By Tolulope Ola-David for Global Risk Insights
Since July 2009, the Jamā’at Ahl as-Sunnah lid-Da’wah wa’l-Jihād’, meaning ‘a People Committed to the Propagation of the Prophet’s Teachings and Jihad,’ which the local communities in north-eastern Nigeria refer to as Boko Haram, has been a major security threat. Boko Haram’s primary objective is to establish a caliphate in Northern Nigeria based on its extremist interpretation of Sharia law.
Amnesty International estimates that Boko Haram has at least 15,000 fighters. Its violent campaign has paralysed education and trade in the six north-eastern states, as well as some other parts of the northern Nigeria. Boko Haram’s violence has had a devastating impact on the agricultural economy in the north-east, with many farmers afraid to farm their land.
Dismantling territorial boundaries
Islamic State’s primary agenda is to ‘dismantle’ territorial borders in the Middle East, redraw the traditional borders of the Levant, and establish a “caliphate” ruled by a single political and religious leader according to Sharia law. After his men captured Mosul, the second largest city in Iraq, blowing up the checkpoints between Syria and Iraq, Abu Bakr al-Baghdadi swore to destroy the artificial boarders created by the Sykes Picot Agreement in 1916.
The Ottoman Empire – the previous caliphate – was ruled by a sultan who also bore the title of ‘caliph’ or ‘commander of the entire world’s Muslims.’ The empire was abruptly dismantled by the British and the French governments after WWI.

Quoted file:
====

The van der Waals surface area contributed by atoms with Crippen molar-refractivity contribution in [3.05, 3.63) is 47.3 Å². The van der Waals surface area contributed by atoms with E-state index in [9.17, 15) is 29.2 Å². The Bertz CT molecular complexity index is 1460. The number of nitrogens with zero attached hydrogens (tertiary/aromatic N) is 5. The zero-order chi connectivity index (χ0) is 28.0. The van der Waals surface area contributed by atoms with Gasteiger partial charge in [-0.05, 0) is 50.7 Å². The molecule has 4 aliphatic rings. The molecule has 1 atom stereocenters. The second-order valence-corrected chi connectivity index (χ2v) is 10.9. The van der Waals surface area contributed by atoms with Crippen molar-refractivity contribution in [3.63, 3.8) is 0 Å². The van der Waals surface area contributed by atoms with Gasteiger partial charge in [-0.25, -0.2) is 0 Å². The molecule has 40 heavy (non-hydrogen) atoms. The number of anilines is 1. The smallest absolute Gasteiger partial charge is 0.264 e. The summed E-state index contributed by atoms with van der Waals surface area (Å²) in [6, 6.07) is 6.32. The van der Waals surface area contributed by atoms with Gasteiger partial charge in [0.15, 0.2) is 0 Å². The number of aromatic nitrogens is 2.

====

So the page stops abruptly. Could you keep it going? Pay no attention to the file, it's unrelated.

Like the Ottoman Empire, Kanem-Bornu was an African trading empire. Its territory included modern-day southern Chad, northern Cameroon, northeastern Nigeria, eastern Niger, and southern Libya. Its first capital was at Njimi, northeast of Lake Chad. Toward the end of the 11th century, Kanem-Bornu became an Islamic empire, when its leader, Ibn ʿAbd al-Jalīl, converted to Islam until the empire faded out between 1846 and 1893.
Reminiscent of the caliphate declared by Islamic State (IS), Boko Haram has previously had some success in holding territories and declaring caliphates in parts of Nigeria’s northeastern states of Borno, Yobe, and Adamawa. Since then, coordinated and large-scale attacks both within Nigeria and across borders have become increasingly common.
Since its pledge of allegiance, Boko Haram has adopted the same tactics of beheading captured soldiers. Boko Haram has also expanded its campaign across the borders of the old Kanem-Bornu Empire; namely, Northern Nigeria, Cameroun, Niger, and Chad. Although Boko Haram started its campaign from northeastern Nigeria, the group is neither national nor international: its strong ethno-linguistic cross-border ties facilitate cross-border movements.
Stopping Boko Haram
Boko Haram has continued to intensify cross-border activities in the last three years, and its territorial ambitions have expanded beyond Nigeria to territories of the old Kanem-Bornu Empire with the exception of Libya. It enjoys the historic ethnic, linguistic, and cultural ties created by the old Kanem-Bournu Empire; particularly the Sunni-Muslim interrelation of Kanuri, Hausa and Shuwa Arab groups that transcend national boundaries.
The deployment of an 8,700 man international force, comprised of units from Benin, Chad, Niger, Cameroon, and Nigeria’s armed forces is expected to lead to some improvements in the security of the broader region and prevent Boko Haram’s cross-border activities.